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Our Mission

At SION Improvement District, we are committed to providing safe, high quality water services to our community, while maintaining a standard of excellence in customer service and environmental conservation.

Bill Payment Options

Looking for the most convenient way to pay your bill? We offer a wide variety of payment options to our customers. Simply choose the option that best suits your needs... Learn more...

Conservation Tips

There are a number of easy ways to save water, and they all start with you. When you save water, you help to potentially reduce costs on our infrastructure system. Here are just a few ways... Learn more...

Recent News

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AGM

Our Annual General Meeting will be held on April 27, 2017 starting at 5pm at the BOUNDARY MUSEUM CENTRE located on 6145 Reservoir Road.

TOPIC OF INTEREST - We will be giving a brief presention on the new requirement for backflow preventers and will have samples of these on display.

Refreshments and snacks will be served at the conclusion of the business meeting.

 

 

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Winging South for the Winter

Winging South for the Winter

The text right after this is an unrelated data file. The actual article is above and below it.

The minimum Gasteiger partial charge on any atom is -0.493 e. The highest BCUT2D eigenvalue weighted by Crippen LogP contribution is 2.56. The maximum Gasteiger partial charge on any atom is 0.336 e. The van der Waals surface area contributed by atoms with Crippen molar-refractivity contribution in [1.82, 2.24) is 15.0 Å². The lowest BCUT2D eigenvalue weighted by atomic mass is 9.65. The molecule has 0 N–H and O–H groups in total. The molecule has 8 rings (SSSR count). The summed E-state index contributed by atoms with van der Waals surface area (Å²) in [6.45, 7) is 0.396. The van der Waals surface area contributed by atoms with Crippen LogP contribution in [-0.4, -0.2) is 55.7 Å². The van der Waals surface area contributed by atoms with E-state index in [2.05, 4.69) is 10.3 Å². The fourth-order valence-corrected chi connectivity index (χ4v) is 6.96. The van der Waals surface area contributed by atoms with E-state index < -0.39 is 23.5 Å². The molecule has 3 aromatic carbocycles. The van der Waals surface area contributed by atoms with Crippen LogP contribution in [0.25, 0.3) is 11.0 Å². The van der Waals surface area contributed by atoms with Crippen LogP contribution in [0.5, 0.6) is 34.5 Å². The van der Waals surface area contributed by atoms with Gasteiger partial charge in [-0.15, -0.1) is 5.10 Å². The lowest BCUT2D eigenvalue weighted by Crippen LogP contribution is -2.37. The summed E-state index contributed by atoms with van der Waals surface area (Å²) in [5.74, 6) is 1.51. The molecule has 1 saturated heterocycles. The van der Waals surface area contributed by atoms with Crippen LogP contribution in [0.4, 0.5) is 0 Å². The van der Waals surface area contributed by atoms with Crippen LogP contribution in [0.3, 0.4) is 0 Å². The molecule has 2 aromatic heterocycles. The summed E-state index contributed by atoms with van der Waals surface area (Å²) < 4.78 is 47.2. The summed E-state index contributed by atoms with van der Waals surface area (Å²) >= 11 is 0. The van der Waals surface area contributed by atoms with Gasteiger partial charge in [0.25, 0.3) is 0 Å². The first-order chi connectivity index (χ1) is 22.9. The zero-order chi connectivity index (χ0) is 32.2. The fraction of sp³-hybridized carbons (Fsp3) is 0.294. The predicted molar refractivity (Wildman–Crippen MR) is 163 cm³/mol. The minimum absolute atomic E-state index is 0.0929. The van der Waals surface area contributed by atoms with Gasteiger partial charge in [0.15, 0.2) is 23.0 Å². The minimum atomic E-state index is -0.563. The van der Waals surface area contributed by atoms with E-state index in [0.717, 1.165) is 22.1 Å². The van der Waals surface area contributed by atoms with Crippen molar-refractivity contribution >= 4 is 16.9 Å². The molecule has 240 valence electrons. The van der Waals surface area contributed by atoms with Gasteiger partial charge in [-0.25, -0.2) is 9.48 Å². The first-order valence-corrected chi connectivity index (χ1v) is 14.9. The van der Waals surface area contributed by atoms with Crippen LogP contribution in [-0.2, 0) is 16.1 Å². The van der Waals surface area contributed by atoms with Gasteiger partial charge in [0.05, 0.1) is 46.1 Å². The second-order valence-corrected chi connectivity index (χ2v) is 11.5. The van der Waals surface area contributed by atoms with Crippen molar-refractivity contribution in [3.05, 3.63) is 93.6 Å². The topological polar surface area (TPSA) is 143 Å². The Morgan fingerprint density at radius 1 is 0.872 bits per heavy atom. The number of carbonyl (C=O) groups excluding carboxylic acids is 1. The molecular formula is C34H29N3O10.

As the days grow shorter and the nights grow colder; as long, languid summer melts into crisp, cool autumn; as nature takes on russet hues and puts on fancy dress; as you marvel at the beauty of the season, don’t forget to look up. One of nature’s great marvels is the show in the sky as the birds of North America migrate south. Migration is the annual movement of birds, often north and south along a flyway, between their breeding grounds and their wintering grounds. One of the best known, and certainly the most familiar, of North America’s migrators is the Canada (not “Canadian”) Goose (Branta canadensis).  The impressive V-formations of Canada geese flying south are seen all over North America; indeed, Canada geese are found in every one of the contiguous United States and every Canadian province. However, they are not our only journeying birds. “Of the more than 650 species of North American breeding birds, more than half are migratory.” Cornell Lab of Ornithology

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